The word seeped out about Savor gradually. Fans felt a little possessive about this cozy lunch place, and wanted newcomers to love it, too. It has bloomed into a dinner destination as well now, complete with beer and wine, but there's still that whiff of surprise about it: A place with bright colors and a progressive menu in a funky renovated setting - on West Morehead? Across from the Open Kitchen? With a view of downtown?
Lisa Burris and Lori Pearson own Savor and ran catering businesses in Charlotte before going in together on this. As it happens, Pearson's husband, Shane, was one of Burris' teachers at Johnson & Wales in Charleston.
They opened Savor in mid-June serving lunch only, and got busy quickly, says Burris: "We just opened the door and people came." Dinner has been slower, but their aim is the same for that meal, as they say on their Facebook page: to offer ingredients (local when possible) prepared "with integrity, flavor and soul."
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We felt that Southern-tinged depth in a hefty, moist piece of salmon over asparagus with a bit of char, plus green beans, brussels sprouts and carrots. We saw it in a daily special of crabcakes - fat, crusty, crab-centric, and the best I've had in a while. These came over "succotash": a term here stretched to include bits of potato and asparagus, but resulting in a rich, not kitchen-sink-ish, dish.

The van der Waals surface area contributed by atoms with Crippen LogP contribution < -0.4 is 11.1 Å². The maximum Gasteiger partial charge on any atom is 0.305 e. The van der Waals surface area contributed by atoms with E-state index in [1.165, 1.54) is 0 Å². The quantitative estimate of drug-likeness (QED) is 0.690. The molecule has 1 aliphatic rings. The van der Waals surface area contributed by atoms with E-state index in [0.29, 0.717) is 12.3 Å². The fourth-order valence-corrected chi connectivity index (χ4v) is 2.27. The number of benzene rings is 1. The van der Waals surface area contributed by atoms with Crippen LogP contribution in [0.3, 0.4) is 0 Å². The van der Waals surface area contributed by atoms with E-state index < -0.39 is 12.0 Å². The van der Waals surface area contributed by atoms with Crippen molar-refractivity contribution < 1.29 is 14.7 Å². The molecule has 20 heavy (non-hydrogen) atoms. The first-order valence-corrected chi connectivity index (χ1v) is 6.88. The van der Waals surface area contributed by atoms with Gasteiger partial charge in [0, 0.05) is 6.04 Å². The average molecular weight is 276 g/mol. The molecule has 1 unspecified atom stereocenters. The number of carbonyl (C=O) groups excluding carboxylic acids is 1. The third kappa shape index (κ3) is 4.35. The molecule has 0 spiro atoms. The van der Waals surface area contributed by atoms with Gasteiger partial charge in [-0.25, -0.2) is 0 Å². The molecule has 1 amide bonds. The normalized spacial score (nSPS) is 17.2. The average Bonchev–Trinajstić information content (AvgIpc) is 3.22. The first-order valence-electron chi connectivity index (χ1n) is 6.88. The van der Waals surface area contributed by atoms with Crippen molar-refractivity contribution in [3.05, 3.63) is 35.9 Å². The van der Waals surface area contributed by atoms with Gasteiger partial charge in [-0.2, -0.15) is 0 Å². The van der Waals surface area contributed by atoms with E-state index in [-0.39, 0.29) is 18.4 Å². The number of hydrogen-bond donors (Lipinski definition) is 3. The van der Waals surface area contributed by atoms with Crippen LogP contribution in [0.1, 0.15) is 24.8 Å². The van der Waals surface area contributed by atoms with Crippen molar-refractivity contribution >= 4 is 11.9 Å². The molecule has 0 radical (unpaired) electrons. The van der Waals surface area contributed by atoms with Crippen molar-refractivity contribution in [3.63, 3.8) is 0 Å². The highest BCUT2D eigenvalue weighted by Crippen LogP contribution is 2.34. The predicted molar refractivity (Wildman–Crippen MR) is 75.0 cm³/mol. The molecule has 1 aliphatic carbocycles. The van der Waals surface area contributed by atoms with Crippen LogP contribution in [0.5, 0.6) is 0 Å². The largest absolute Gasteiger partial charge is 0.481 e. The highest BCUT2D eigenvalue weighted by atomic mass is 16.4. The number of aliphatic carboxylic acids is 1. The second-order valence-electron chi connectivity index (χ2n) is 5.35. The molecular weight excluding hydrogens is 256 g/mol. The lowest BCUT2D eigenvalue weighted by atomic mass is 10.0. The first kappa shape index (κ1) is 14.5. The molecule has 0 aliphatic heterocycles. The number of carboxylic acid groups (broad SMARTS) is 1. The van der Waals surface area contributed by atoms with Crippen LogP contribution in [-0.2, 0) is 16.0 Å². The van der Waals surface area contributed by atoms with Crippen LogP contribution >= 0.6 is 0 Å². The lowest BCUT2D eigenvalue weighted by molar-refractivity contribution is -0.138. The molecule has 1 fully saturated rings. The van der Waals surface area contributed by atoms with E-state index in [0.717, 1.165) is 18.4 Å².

A plethora of other dishes show commitment to simple flavors, too: an interestingly smooth pimento cheese dip, hummus with warm pita pieces, a reductive salad with punchy vinaigrette, and perhaps my favorite: plump Carolina shrimp and andouille sausage-dotted gravy over substantial (but not too rich) yellow grits.
Area seafood reliably appears on the weekend specials list, as well. Savor considers the shrimp and grits a signature, along with a pan-fried, panko-crusted chicken breast at dinner, plus the salmon BLT and grilled meatloaf at lunch.
Desserts are Pearson's domain, with Bettie Lou's Coca-Cola Cake a stalwart in the lineup (rich, moist and comfortingly old-fashioned) and the enormous bread pudding, sans raisins, is worth a look. You can get cookies and bars to go, as well.
Walls of rough brick help Mandy Johnson's food art - done in vibrant lime and teal and red and orange, and helpfully labeled! - leap out cheerfully. Servers boast an equally warm, if not quite so bold, approach, chatting knowledgeably about each dish, making recommendations and steering capably.
The pace is a mite leisurely at dinner, appropriately for the place's name. So lean back a little in your gray chair, take in the view and do as you're told.